The University is reevaluating its rules governing listserv e-mails after an unauthorized e-mail was sent to thousands of students, alerting them to a new University policy requiring students to pay for damages done to the common areas in residence halls.
The e-mail, sent at about 4 p.m. Friday to 7,200 students, was not approved by the proper University administrators, and was sent by a mid-level manager in response to the widespread damage in Ivory Tower and other residence halls this fall.
A second e-mail sent at about 9 p.m. from Dean of Students Peter Konwerski and Senior Associate Vice President of Operations Alicia O'Neil said the initial e-mail was an error in communication and the University has no plans to charge students for damage done in common areas.
"We will also be reviewing our communication procedures to ensure that messages that do not accurately reflect the University's intentions are not distributed in this manner," O'Neil said.
E-mails outlining major policy changes must first go through either the Office of the President or the Office of the Executive Vice President for Academic Affairs for authorization. The first e-mail never went through that vetting process.
The Residential Community Conduct Guidelines and Administrative Policies says students can be held accountable for paying for destruction done to school property, but charging students who are not found guilty for the damage would be a new policy.
The policy would have charged residents for damages to common areas on their respective floors. Damage to all-building areas, like living rooms and elevators, would be split between residents in the entire building. Ivory Tower has seen $3,000 in damages this fall, and residents would pay about $4 per person if charged for the previous damage.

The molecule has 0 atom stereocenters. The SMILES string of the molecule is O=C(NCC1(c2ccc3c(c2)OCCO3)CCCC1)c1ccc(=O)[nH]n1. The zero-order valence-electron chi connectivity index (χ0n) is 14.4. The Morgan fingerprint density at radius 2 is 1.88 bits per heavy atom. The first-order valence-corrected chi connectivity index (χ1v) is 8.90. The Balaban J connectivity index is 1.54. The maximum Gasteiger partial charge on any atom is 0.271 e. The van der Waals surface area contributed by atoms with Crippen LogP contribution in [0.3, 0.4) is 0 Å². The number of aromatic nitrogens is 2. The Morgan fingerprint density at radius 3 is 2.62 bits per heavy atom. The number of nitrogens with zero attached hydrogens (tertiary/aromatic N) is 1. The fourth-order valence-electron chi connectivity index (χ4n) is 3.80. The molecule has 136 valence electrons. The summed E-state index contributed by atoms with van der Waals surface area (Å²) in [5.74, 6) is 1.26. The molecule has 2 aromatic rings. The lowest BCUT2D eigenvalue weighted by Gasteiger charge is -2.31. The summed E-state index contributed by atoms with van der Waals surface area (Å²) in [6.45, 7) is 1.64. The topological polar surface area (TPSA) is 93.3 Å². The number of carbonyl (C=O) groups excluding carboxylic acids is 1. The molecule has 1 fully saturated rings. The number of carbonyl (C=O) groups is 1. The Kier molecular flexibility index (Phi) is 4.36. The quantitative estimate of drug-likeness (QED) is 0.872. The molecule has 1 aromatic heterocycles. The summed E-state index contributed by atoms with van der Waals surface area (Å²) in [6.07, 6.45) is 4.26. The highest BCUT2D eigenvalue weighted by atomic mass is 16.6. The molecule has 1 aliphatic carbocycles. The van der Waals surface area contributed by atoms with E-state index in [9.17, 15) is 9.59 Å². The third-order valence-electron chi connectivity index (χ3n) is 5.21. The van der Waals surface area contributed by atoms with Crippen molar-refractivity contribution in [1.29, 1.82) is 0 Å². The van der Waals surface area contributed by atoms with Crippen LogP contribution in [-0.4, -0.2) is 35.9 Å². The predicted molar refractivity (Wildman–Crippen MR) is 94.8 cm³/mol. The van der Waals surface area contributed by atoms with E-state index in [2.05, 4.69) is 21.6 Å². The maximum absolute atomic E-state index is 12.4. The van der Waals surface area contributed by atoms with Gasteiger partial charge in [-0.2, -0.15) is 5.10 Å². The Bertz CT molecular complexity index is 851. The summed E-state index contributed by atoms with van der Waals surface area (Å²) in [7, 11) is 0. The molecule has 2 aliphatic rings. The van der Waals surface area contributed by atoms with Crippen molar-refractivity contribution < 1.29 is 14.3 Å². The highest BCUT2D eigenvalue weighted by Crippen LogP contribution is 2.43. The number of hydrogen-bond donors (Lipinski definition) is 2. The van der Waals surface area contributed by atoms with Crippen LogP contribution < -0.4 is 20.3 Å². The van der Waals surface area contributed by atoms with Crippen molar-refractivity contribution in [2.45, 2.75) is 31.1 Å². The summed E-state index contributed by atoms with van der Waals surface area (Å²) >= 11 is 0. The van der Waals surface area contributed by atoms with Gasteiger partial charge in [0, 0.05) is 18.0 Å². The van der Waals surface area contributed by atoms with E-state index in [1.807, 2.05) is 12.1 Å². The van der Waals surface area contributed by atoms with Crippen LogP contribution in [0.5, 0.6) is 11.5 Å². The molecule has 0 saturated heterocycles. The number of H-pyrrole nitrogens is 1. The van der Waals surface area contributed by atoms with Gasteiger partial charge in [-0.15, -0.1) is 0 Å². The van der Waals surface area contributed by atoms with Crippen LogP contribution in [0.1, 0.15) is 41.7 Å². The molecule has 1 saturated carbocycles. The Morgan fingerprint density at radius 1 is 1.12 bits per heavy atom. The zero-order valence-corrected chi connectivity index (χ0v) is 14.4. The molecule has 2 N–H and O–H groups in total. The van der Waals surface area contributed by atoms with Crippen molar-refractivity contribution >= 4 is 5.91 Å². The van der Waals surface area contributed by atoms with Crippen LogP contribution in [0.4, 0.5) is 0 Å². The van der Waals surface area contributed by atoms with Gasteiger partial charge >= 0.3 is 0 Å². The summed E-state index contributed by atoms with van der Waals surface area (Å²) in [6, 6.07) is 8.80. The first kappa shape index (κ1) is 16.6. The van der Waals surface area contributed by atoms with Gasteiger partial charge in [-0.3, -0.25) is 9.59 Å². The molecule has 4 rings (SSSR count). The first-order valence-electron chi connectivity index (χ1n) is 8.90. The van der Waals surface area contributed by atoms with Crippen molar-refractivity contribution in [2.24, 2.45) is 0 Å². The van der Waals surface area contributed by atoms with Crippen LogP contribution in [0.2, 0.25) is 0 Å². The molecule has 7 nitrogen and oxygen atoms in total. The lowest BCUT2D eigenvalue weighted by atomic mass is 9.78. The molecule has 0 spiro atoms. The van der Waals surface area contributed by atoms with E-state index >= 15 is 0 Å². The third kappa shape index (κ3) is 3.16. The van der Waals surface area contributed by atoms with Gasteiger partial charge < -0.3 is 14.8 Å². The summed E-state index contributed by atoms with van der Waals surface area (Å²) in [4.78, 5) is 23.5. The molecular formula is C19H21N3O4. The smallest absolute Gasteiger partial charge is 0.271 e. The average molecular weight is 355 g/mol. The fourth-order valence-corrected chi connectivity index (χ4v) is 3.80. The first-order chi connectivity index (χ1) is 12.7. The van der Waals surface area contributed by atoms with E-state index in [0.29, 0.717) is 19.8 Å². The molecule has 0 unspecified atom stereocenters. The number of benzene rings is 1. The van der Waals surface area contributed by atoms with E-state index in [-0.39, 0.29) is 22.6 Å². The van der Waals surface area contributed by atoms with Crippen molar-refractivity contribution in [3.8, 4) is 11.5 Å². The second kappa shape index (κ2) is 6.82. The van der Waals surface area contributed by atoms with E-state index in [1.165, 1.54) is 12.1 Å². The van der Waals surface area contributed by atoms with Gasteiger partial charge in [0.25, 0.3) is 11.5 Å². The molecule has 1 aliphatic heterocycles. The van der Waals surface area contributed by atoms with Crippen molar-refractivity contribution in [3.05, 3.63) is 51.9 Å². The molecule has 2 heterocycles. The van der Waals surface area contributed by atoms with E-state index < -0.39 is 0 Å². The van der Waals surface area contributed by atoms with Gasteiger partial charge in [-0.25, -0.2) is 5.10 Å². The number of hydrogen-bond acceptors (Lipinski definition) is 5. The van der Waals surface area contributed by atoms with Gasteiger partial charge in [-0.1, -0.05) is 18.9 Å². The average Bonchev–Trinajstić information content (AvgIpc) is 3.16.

O'Neil said that while the original correspondence was incorrect, the University was particularly frustrated with destruction happening in on-campus residence halls.
"Vandalism to University property is a serious and ongoing problem that we hope to address with the help of the entire community," O'Neil said.
University Police Department Chief Kevin Hay said seven reports have been filed for destruction of property in Ivory Tower since classes began in August, with most destruction cases occurring Thursday, Friday or Saturday nights.
"One can form an opinion the damage is linked with the parties that are typical on those nights," Hay said.
Hay said the University Police Department interviewed several witnesses during the past month, but no one perpetrator was identified or charged for the destruction. Hay said being caught would result in a criminal record.
"Those convicted will be subject to potential jail time and fines. If they are 18 or over, they will have a permanent arrest record which can be detrimental to future job searches and the ability to obtain security clearances," Hay said.
Students who received the afternoon e-mail said that while they felt it was unfair to be held responsible for the actions of an unknown person, the policy could finally put an end to what has become a burden for students dealing with vandalized buildings.
"It sucks for us," Clark Brown, a junior living in Ivory, said of the policy. "But there is no other way to go about it."
Sophomore Ivory resident Jessica Antretter said she felt the first e-mail was just a scare tactic to stop vandalism from occurring. Antretter said she would object if students were actually charged.
"It costs so much to live in Ivory, they shouldn't charge me," Antretter said.
Emily Cirillo contributed to this report.